Both the Times and journalism in general invite such disregard. And former Times man J. Anthony Lukas points out that reporters don’t have pure motives. “Especially after the civil rights movement, Vietnam, and Watergate, we were able to feather our financial and professional nests at the same time we were exposing inequities. The journalist is not an unmitigated crusader. He is an ambiguous figure.”

This is much more apparent today than it was in the 1970s when Steve Rattner was inducted into the profession. As the glamour of journalism wears off—at least in the realm beyond the Beltway—we discover that not every reporter is out to make the world a better place to live in. But the answer isn’t to conclude that what you do doesn’t matter. For all his complacency, James Reston understands that. The other day, in one of his benign rambling columns, Reston expressed the hope that youth today doesn’t just want security but is looking for “purpose and even service.” I wonder if anybody was reading.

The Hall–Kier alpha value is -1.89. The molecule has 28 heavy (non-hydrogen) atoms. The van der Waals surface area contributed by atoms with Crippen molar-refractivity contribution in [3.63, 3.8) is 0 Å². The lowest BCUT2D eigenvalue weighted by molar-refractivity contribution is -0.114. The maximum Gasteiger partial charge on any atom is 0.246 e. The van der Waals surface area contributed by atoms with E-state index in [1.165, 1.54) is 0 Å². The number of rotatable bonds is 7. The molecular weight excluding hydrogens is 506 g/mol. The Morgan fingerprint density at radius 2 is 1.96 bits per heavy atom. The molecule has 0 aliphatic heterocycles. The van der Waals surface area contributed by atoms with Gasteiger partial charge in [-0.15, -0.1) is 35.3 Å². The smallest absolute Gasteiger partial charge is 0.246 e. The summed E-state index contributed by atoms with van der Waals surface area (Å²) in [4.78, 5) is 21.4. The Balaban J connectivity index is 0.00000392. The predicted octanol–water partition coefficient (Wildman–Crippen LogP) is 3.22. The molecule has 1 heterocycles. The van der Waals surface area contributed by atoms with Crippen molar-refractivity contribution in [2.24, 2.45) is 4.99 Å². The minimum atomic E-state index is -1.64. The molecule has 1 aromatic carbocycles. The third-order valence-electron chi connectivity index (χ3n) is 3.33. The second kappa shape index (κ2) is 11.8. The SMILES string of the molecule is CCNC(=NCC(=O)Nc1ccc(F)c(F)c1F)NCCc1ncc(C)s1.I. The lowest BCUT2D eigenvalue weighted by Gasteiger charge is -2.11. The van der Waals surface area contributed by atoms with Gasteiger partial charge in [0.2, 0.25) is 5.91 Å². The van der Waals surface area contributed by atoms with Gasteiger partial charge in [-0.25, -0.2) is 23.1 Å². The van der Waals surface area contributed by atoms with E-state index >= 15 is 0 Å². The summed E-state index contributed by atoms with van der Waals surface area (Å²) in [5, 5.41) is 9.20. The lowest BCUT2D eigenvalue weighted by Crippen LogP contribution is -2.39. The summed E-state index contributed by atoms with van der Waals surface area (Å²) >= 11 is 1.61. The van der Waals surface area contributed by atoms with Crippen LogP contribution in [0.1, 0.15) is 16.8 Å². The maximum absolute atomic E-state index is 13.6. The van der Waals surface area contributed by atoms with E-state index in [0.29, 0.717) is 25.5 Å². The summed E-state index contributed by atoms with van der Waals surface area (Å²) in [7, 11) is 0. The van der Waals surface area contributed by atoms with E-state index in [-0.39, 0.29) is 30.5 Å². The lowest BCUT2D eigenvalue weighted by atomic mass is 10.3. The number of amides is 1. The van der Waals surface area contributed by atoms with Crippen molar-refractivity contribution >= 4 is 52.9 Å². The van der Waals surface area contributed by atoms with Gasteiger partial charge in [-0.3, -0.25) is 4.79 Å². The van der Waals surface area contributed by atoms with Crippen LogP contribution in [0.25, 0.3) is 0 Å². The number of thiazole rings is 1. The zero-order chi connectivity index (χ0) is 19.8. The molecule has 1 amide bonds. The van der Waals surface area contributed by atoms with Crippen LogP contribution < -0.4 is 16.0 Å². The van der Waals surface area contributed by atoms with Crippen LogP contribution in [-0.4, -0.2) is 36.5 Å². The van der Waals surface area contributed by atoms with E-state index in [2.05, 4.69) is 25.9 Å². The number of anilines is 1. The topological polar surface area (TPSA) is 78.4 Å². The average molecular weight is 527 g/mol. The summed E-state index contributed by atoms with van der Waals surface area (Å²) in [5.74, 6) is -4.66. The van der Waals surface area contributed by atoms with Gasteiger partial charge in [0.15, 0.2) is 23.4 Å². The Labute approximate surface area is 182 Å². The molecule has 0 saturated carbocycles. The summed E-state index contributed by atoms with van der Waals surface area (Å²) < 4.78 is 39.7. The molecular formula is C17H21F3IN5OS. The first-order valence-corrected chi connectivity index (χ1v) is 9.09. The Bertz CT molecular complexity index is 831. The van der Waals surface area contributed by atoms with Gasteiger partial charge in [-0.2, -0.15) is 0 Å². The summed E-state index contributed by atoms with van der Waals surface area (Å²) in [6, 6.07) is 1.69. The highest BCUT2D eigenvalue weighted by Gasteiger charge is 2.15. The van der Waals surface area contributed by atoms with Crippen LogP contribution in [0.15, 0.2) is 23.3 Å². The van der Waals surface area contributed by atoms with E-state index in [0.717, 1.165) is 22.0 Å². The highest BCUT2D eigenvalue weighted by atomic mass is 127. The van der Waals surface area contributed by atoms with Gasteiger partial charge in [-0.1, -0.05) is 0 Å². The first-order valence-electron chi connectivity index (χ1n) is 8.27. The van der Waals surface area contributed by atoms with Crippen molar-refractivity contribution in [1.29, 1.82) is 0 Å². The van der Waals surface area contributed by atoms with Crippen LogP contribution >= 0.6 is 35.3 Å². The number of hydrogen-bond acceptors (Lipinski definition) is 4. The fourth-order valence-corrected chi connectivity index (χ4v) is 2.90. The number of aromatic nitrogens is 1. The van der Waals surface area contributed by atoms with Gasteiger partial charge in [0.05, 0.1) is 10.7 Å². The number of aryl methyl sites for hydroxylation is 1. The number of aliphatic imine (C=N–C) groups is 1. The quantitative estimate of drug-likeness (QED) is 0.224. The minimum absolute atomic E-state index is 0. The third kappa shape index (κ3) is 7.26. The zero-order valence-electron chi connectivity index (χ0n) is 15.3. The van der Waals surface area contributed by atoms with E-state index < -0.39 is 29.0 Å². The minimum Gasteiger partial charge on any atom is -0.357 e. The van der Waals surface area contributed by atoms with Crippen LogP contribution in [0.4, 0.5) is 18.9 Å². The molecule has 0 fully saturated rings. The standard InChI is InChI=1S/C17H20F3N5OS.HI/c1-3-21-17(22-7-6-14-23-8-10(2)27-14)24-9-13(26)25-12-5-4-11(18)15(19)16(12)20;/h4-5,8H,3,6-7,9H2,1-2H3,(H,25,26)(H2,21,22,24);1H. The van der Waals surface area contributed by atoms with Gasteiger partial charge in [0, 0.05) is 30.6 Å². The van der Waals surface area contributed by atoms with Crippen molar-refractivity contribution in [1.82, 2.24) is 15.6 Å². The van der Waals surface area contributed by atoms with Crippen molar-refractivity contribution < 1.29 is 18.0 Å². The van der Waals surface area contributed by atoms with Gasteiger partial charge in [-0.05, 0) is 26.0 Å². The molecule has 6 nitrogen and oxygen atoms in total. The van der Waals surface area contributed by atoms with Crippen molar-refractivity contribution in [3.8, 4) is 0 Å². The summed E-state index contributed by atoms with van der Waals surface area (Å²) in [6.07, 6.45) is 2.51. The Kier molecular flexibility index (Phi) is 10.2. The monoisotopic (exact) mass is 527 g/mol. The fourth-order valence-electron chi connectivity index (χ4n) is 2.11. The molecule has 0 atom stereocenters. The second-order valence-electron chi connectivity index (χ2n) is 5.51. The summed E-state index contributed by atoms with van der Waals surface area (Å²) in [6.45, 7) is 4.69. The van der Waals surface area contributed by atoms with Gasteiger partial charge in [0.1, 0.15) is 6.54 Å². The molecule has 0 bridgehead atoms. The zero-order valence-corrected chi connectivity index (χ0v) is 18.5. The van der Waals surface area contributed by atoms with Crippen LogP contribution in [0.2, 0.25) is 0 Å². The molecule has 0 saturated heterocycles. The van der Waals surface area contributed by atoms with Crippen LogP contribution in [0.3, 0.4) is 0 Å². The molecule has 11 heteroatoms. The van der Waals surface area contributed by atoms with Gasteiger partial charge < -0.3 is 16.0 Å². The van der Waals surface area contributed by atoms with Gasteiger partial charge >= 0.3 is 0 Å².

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From “Hello Sweetheart, Get Me Mergers and Acquisitions,” May 1986. Philip Weiss is now a Nation Institute fellow, and the editor of the news Web site Mondoweiss.